A red star has a center frequency of about 400 TeraHertz (12) or 0.4 PetaHertz (15), But if you measure its variations with a Gsps (GigaSamplePerSecond) analog to digital convertor enabled sensor (ADC) you can report on variations closer to the analog time variations that make up our sense of “color”. I just checked and there is a patent for a TeraHertz Analog to digital converter. But I would say it should be Tsps (Tera samples per second) to distinguish the digital recording capabilities from the analog signal variations and time resolution of the signal being tracked.
If you look closer at a red signal, you will find that it is made up of finer grained changes at much higher frequencies. The signals comes to you at the average speed of light and gravity, but its spatial structure (moving rigidly as a rare occurrence varies over nanoMeter (nanoM or nM), picoMeter, femtoMeter and smaller distances.
The reason I am using CamelCase is that there are so many people using programming languages where reading picoMeter is easier than picometer and never PICOMETER. If you read as many computer languages as often as I do, you can appreciate the extra milliseconds or seconds to resolve milliamperes or magnetophotoacoustic (MagnetoPhotoAcoustic) for a process that uses Magnetic excitation of a structure to produce light which then excites a phonon (sound) that can be measured. But if you trace through those words in many different situations, you will likely come to what I have learned is that Magnetic (THz) Photo (PHz) Acoustic (GHz) would be easier to understand. Or just say Tera Peta Giga as the chain of variations coming from a source of Tera through a Peta material property to produces a Giga signal of interest.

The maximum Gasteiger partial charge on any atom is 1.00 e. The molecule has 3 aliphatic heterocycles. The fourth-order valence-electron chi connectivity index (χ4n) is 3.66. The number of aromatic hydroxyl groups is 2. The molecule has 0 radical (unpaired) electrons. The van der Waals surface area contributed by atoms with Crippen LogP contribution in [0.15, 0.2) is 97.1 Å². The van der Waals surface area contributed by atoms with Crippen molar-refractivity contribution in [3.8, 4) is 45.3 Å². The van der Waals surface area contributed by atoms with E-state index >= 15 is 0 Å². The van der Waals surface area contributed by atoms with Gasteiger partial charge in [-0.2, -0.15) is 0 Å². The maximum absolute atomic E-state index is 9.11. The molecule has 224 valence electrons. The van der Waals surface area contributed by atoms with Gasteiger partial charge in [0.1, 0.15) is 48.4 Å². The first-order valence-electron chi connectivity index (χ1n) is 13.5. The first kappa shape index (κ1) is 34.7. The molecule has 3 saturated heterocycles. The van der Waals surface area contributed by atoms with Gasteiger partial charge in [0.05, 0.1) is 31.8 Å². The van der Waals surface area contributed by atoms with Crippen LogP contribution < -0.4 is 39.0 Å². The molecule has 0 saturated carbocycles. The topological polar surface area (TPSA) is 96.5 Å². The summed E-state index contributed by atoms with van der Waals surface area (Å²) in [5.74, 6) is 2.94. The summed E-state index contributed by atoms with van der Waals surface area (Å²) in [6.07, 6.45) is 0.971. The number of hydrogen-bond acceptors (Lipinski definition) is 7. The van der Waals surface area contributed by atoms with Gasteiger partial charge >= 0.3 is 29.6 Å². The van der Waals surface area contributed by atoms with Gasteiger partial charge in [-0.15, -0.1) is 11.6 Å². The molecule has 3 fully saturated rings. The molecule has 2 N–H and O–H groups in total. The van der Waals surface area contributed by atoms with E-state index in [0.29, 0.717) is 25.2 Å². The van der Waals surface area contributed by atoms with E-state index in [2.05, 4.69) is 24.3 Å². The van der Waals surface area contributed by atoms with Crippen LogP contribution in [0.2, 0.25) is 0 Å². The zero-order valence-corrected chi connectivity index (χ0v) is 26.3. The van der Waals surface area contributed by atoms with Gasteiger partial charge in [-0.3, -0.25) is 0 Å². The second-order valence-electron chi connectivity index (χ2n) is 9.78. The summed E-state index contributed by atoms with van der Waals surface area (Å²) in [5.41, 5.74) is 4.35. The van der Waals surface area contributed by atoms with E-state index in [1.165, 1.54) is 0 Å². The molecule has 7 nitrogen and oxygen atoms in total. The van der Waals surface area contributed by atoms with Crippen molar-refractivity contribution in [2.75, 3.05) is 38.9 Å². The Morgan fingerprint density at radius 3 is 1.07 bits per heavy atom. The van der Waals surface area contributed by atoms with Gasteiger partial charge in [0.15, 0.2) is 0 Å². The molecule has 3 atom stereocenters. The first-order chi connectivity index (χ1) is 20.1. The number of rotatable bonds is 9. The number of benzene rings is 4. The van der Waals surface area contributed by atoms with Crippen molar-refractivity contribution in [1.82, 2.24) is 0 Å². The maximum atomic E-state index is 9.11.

It looks like I have been writing about these sorts of things. I searched for PetaHertz and ADCs and found my own post Note in Houston Astronomical Society about Gravitational Engineering at https://theinternetfoundation.org/?p=1764
Any signal that can be digitized can be processed to get the slower frequencies. The “cheap” software defined radios (SDRs) are using tens of Msps up to Gsps (Giga samples per second) ADCs to record variations in signals.
Now what I have been looking at more closely is using ZERO FREQUENCY methods to monitor across all frequencies. That is not strictly possible but it makes a cute term. For any gain bandwidth product (where for a given power expended you can afford a range of gains for different bandwidths) if you narrow the bandwidth you can go to higher gains. This works across all frequencies. It is just an algorithm, memory and processing.